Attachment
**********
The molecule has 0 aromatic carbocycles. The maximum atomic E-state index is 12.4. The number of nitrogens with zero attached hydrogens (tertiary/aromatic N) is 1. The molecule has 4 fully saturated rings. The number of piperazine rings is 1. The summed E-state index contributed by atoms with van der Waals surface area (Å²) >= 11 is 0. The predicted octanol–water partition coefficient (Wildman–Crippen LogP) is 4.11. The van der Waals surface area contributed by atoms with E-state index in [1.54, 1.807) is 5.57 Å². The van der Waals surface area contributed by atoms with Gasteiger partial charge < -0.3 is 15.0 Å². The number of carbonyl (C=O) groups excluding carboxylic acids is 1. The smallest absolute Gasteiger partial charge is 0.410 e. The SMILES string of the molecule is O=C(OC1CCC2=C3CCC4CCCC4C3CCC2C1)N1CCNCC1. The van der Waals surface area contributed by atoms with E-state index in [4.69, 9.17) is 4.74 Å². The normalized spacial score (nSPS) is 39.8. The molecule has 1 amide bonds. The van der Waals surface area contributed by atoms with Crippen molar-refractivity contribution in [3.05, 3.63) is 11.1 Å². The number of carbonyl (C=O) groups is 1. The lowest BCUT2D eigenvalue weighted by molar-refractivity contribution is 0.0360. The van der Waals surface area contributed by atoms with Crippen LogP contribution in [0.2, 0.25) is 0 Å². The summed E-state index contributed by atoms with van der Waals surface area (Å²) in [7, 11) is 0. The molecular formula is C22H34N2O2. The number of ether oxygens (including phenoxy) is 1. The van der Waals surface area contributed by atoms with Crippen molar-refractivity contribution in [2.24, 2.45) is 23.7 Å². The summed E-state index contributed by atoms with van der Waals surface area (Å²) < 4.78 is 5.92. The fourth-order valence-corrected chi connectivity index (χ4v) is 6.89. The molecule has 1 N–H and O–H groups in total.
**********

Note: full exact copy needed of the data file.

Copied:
The molecule has 0 aromatic carbocycles. The maximum atomic E-state index is 12.4. The number of nitrogens with zero attached hydrogens (tertiary/aromatic N) is 1. The molecule has 4 fully saturated rings. The number of piperazine rings is 1. The summed E-state index contributed by atoms with van der Waals surface area (Å²) >= 11 is 0. The predicted octanol–water partition coefficient (Wildman–Crippen LogP) is 4.11. The van der Waals surface area contributed by atoms with E-state index in [1.54, 1.807) is 5.57 Å². The van der Waals surface area contributed by atoms with Gasteiger partial charge < -0.3 is 15.0 Å². The number of carbonyl (C=O) groups excluding carboxylic acids is 1. The smallest absolute Gasteiger partial charge is 0.410 e. The SMILES string of the molecule is O=C(OC1CCC2=C3CCC4CCCC4C3CCC2C1)N1CCNCC1. The van der Waals surface area contributed by atoms with E-state index in [4.69, 9.17) is 4.74 Å². The normalized spacial score (nSPS) is 39.8. The molecule has 1 amide bonds. The van der Waals surface area contributed by atoms with Crippen molar-refractivity contribution in [3.05, 3.63) is 11.1 Å². The number of carbonyl (C=O) groups is 1. The lowest BCUT2D eigenvalue weighted by molar-refractivity contribution is 0.0360. The van der Waals surface area contributed by atoms with Crippen LogP contribution in [0.2, 0.25) is 0 Å². The summed E-state index contributed by atoms with van der Waals surface area (Å²) in [7, 11) is 0. The molecular formula is C22H34N2O2. The number of ether oxygens (including phenoxy) is 1. The van der Waals surface area contributed by atoms with Crippen molar-refractivity contribution in [2.24, 2.45) is 23.7 Å². The summed E-state index contributed by atoms with van der Waals surface area (Å²) < 4.78 is 5.92. The fourth-order valence-corrected chi connectivity index (χ4v) is 6.89. The molecule has 1 N–H and O–H groups in total.